Earlier this month, Congress passed the Consolidated Appropriations Act, 2021. Title III of the Act, called the “Economic Aid to Hard-Hit Small Businesses, Nonprofits, and Venues Act” reinstates and revamps the Paycheck Protection Program (PPP) originally established in the CARES Act passed by Congress this spring. The original PPP has been closed since August 8, but the new Act reopens the program and provides small businesses a second opportunity to participate.
President Trump signed the Consolidated Appropriations Act into law on Sunday, December 27. Under the Act, the Small Business Administration (SBA) now has until January 6, 20201 to establish regulations for the new round of PPP loans. Of the $900 billion appropriated for COVID-19 relief in the Act, $284 billion is designated for the new round of PPP loans. This provides a second opportunity for borrowers that may have missed the original wave of loans to participate in the program. Additionally, some borrowers drastically affected by the COVID-19 pandemic may be eligible for a “second draw” of PPP funds.
Participating in the PPP for the first time:
Potential borrowers that did not receive an original PPP loan in the first iteration of the program are eligible to apply for a loan before March 31, 2021. The basic structure and purpose of the initial PPP remains intact. For example, the amount of the loan is still based on 2.5x the borrower’s monthly payroll expenses and at least 60% of the funds must go toward payroll expenses for the loan to be eligible for full forgiveness. You can read our initial analysis of the PPP here.
There are, however, several significant changes between the terms for original PPP borrowers and the terms for borrowing a PPP loan under the new Act. Most of the changes are intended to reduce the ability for borrowers to exploit loans offered under the program, but some are also designed to provide more flexibility to borrowers to use the funds in a way that best helps them respond to the COVID-19 pandemic. There following are some highlights of the changes under the new Act and not an exhaustive list:
- Eligible borrower size reduced from 500 to 300 employees – In the initial PPP employers with 500 or fewer employees could apply for a PPP loan. That number has been reduced to 300 or fewer. Only larger businesses will be affected by this change.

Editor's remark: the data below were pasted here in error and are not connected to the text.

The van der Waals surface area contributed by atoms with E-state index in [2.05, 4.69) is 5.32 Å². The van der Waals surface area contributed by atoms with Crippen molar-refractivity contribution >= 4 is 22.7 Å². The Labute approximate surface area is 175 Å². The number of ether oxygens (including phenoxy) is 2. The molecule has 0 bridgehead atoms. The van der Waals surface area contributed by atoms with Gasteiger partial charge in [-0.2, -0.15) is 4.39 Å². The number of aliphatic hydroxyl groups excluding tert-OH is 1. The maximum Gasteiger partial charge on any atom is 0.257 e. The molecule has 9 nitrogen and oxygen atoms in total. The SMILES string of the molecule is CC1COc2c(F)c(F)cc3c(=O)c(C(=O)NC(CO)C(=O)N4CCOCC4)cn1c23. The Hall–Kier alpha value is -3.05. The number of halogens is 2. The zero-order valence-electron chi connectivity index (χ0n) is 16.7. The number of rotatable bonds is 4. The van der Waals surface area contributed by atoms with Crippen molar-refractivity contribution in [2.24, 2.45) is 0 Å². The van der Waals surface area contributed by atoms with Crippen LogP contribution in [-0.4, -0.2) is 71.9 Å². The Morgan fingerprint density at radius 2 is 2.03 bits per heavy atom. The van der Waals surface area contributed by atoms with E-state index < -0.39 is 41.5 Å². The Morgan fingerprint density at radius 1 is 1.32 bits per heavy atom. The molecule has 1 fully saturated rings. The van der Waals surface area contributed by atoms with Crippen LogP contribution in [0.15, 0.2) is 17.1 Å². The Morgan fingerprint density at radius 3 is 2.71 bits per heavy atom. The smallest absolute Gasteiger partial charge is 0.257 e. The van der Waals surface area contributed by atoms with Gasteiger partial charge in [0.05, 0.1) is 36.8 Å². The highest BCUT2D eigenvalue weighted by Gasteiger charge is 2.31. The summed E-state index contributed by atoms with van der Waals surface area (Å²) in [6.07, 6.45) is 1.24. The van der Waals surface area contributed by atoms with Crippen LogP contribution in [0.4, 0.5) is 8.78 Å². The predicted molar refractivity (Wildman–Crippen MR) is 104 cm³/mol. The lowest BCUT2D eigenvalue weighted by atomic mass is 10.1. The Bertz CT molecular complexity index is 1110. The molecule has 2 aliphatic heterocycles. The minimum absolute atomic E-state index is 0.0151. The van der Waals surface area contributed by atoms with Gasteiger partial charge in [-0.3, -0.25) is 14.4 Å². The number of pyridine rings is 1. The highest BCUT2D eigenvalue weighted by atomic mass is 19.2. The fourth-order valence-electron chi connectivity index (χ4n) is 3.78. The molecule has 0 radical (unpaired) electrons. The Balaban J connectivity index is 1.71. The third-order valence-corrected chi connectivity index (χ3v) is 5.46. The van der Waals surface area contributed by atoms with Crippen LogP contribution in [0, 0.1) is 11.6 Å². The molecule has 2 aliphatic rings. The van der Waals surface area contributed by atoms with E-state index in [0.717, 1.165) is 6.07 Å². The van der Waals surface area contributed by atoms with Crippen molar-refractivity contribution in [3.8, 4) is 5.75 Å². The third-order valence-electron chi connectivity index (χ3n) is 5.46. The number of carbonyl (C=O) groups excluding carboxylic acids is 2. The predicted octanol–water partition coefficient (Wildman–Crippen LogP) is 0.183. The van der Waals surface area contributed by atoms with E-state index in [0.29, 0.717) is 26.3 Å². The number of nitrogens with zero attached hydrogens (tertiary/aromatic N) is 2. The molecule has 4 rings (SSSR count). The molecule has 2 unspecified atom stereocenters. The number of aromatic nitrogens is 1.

- Cap on loan amount reduced from $10 million to $2 million – In the initial PPP borrowers could qualify for a $10 million loan. The new maximum dollar amount for a loan is $2 million. Again, only larger businesses will be affected by this change.
- Expanded acceptable uses of PPP funds – Original PPP loans could only be used toward payroll costs, contributions to healthcare benefits (paid sick, family medical leave and insurance benefits), employee salary and compensation, interest payments on a mortgage, rent, utilities, and other debts. Spending the funds for any non-approved purpose jeopardized the borrower’s eligibility for loan forgiveness. Under the new PPP, however, borrowers may also spend PPP funds on certain covered operational expenditures, supplier costs, worker protection expenditures, and property damage caused by vandalism or looting in 2020. This means that PPP funds can cover expenses like cloud computing, computer software, and PPE for employees and still be eligible for forgiveness.
- Covered period flexibility – Originally the time period to spend PPP funds and be eligible for forgiveness was 8 weeks. This left some borrowers struggling to spend funds in time as the loan amount was calculated based on 2.5x monthly payroll expenses (approximately 10 weeks). In the PPP Flexibility Act, congress added a 24-week covered period option so borrowers could choose between 8 weeks or 24 weeks. In the second round of PPP, however, borrowers may choose the length of the covered period. The covered period can anything between 8 weeks after loan origination and 24 weeks after loan origination.
- Simplified 1-page certification for forgiveness of any loan under $150K.
PPP Second Draw:
Borrowers that already received an initial PPP loan may also qualify for a second PPP loan or second draw. To be eligible for a second draw, the borrower must be able to demonstrate at least 25% reduction in gross receipts for any quarter in in 2020 relative to that same quarter in 2019. For example, if a business $20,000 in gross receipts in the third quarter of 2019, but only $15,000 in gross receipts during the third quarter of 2020, that business would be eligible for a second draw of PPP funds, provided it meets the other eligibility requirements. Generally, second draw PPP loans are treated the same way as the borrower’s original PPP loan except for the new limits and expanded fund uses highlighted above.
John Litzler directs the Church Law division of Christian Unity Ministries in San Antonio. He is a graduate of the University of Texas and Baylor Law school. He is a member of the SSHS class of 2004.
The information provided in this article is for educational purposes only and is not comprehensive in scope. It provides general information and a general understanding of the law, and do not provide specific legal advice. There is no attorney/client relationship between you or your business and the author. This information should not be used as a substitute for competent legal advice from a licensed professional attorney in your state. Information provided in this article is subject to change.